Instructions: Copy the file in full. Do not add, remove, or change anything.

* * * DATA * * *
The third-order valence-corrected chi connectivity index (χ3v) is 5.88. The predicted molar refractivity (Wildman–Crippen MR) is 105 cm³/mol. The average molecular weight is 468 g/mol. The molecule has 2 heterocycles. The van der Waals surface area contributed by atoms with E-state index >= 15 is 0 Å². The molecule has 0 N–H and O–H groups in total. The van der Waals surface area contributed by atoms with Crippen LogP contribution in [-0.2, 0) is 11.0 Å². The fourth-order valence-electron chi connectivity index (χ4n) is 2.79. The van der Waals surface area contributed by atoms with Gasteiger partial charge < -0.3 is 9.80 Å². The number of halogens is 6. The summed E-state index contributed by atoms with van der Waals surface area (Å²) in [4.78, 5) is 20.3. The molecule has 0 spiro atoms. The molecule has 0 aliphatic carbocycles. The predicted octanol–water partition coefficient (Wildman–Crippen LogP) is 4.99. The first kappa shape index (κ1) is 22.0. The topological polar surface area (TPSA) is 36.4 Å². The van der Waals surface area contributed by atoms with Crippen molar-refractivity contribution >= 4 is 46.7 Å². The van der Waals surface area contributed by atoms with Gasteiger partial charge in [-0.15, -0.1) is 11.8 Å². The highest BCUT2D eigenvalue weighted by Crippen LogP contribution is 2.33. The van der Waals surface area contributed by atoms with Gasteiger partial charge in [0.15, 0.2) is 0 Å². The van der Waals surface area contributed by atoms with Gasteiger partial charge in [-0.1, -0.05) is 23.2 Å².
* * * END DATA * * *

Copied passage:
The third-order valence-corrected chi connectivity index (χ3v) is 5.88. The predicted molar refractivity (Wildman–Crippen MR) is 105 cm³/mol. The average molecular weight is 468 g/mol. The molecule has 2 heterocycles. The van der Waals surface area contributed by atoms with E-state index >= 15 is 0 Å². The molecule has 0 N–H and O–H groups in total. The van der Waals surface area contributed by atoms with Crippen LogP contribution in [-0.2, 0) is 11.0 Å². The fourth-order valence-electron chi connectivity index (χ4n) is 2.79. The van der Waals surface area contributed by atoms with Gasteiger partial charge < -0.3 is 9.80 Å². The number of halogens is 6. The summed E-state index contributed by atoms with van der Waals surface area (Å²) in [4.78, 5) is 20.3. The molecule has 0 spiro atoms. The molecule has 0 aliphatic carbocycles. The predicted octanol–water partition coefficient (Wildman–Crippen LogP) is 4.99. The first kappa shape index (κ1) is 22.0. The topological polar surface area (TPSA) is 36.4 Å². The van der Waals surface area contributed by atoms with Crippen molar-refractivity contribution >= 4 is 46.7 Å². The van der Waals surface area contributed by atoms with Gasteiger partial charge in [-0.15, -0.1) is 11.8 Å². The highest BCUT2D eigenvalue weighted by Crippen LogP contribution is 2.33. The van der Waals surface area contributed by atoms with Gasteiger partial charge in [0.15, 0.2) is 0 Å². The van der Waals surface area contributed by atoms with Gasteiger partial charge in [-0.1, -0.05) is 23.2 Å².